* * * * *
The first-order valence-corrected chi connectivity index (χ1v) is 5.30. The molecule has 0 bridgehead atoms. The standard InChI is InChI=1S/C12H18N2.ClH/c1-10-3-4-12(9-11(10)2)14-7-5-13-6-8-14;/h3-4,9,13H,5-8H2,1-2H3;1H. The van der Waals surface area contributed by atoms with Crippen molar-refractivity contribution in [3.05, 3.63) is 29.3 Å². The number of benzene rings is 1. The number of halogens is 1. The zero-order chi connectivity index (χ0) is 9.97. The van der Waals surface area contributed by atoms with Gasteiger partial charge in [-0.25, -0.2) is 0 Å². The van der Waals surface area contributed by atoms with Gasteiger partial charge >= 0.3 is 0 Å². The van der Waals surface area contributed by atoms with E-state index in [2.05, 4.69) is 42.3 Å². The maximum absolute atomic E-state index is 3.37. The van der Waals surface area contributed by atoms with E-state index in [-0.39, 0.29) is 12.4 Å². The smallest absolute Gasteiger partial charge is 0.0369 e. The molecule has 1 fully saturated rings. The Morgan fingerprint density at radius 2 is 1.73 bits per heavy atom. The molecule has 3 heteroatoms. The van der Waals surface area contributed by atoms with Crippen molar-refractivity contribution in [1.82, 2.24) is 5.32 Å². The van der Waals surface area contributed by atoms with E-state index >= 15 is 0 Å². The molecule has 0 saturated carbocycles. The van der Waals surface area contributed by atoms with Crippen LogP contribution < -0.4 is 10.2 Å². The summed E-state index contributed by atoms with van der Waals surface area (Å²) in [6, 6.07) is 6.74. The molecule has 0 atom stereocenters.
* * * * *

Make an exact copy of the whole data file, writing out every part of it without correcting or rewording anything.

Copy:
The first-order valence-corrected chi connectivity index (χ1v) is 5.30. The molecule has 0 bridgehead atoms. The standard InChI is InChI=1S/C12H18N2.ClH/c1-10-3-4-12(9-11(10)2)14-7-5-13-6-8-14;/h3-4,9,13H,5-8H2,1-2H3;1H. The van der Waals surface area contributed by atoms with Crippen molar-refractivity contribution in [3.05, 3.63) is 29.3 Å². The number of benzene rings is 1. The number of halogens is 1. The zero-order chi connectivity index (χ0) is 9.97. The van der Waals surface area contributed by atoms with Gasteiger partial charge in [-0.25, -0.2) is 0 Å². The van der Waals surface area contributed by atoms with Gasteiger partial charge >= 0.3 is 0 Å². The van der Waals surface area contributed by atoms with E-state index in [2.05, 4.69) is 42.3 Å². The maximum absolute atomic E-state index is 3.37. The van der Waals surface area contributed by atoms with E-state index in [-0.39, 0.29) is 12.4 Å². The smallest absolute Gasteiger partial charge is 0.0369 e. The molecule has 1 fully saturated rings. The Morgan fingerprint density at radius 2 is 1.73 bits per heavy atom. The molecule has 3 heteroatoms. The van der Waals surface area contributed by atoms with Crippen molar-refractivity contribution in [1.82, 2.24) is 5.32 Å². The van der Waals surface area contributed by atoms with E-state index >= 15 is 0 Å². The molecule has 0 saturated carbocycles. The van der Waals surface area contributed by atoms with Crippen LogP contribution < -0.4 is 10.2 Å². The summed E-state index contributed by atoms with van der Waals surface area (Å²) in [6, 6.07) is 6.74. The molecule has 0 atom stereocenters.